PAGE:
Someone said to me, “You aren’t as important as you think you are.” She said it matter-of-factly. I was crushed until I realized she was advising me to ignore my imaginary audience. You know, that group of people who spend their days criticizing your wardrobe, noticing your mistakes, and discussing your terrible writing behind your back?
Everyone has an imaginary audience, but for those of us born with self-consciousness issues or who suffer from delusions of grandeur, the audience causes a lot of unnecessary stress. We make decisions based on what we imagine the audience is saying about us. We spend a little too much time worrying that the audience knows we wore these jeans yesterday. Most importantly, we stifle some of our creativity; we don’t take chances because (we think) the audience is watching our every move.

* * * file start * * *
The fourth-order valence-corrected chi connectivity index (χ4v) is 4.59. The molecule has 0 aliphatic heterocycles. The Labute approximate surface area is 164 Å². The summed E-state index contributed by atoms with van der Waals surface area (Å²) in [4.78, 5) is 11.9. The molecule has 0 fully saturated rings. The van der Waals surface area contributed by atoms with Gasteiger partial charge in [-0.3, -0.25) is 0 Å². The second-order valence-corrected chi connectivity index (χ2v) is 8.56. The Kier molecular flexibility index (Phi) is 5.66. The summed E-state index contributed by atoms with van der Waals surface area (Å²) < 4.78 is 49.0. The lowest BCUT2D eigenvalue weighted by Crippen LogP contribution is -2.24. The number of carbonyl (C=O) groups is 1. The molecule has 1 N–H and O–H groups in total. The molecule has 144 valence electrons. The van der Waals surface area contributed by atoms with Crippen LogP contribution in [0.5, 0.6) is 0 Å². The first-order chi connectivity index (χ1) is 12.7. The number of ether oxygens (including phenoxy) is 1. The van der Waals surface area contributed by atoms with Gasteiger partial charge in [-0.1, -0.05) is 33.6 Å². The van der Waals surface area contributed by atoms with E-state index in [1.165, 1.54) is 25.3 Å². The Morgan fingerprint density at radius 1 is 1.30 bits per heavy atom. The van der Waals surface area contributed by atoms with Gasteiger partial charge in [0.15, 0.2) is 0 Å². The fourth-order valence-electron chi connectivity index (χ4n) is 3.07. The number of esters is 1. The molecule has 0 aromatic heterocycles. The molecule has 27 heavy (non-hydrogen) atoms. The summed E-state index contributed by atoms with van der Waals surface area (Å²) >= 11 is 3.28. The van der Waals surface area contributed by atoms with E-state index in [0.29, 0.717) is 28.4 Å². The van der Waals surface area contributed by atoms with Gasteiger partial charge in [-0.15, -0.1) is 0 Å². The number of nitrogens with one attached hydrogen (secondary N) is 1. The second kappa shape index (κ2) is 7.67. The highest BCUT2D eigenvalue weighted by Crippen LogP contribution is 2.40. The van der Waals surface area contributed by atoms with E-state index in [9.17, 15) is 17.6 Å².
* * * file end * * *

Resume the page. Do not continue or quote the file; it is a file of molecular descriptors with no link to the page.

Ninety percent of the time, though, no one cares that you wore those jeans yesterday. They don’t remember that blog post where you misspelled “grandeur” and inappropriately used a semi-colon. They seriously aren’t meeting after class to discuss your train wreck of a manuscript.
They have their own imaginary audiences to worry about. You’re just not that important to them. Thank god.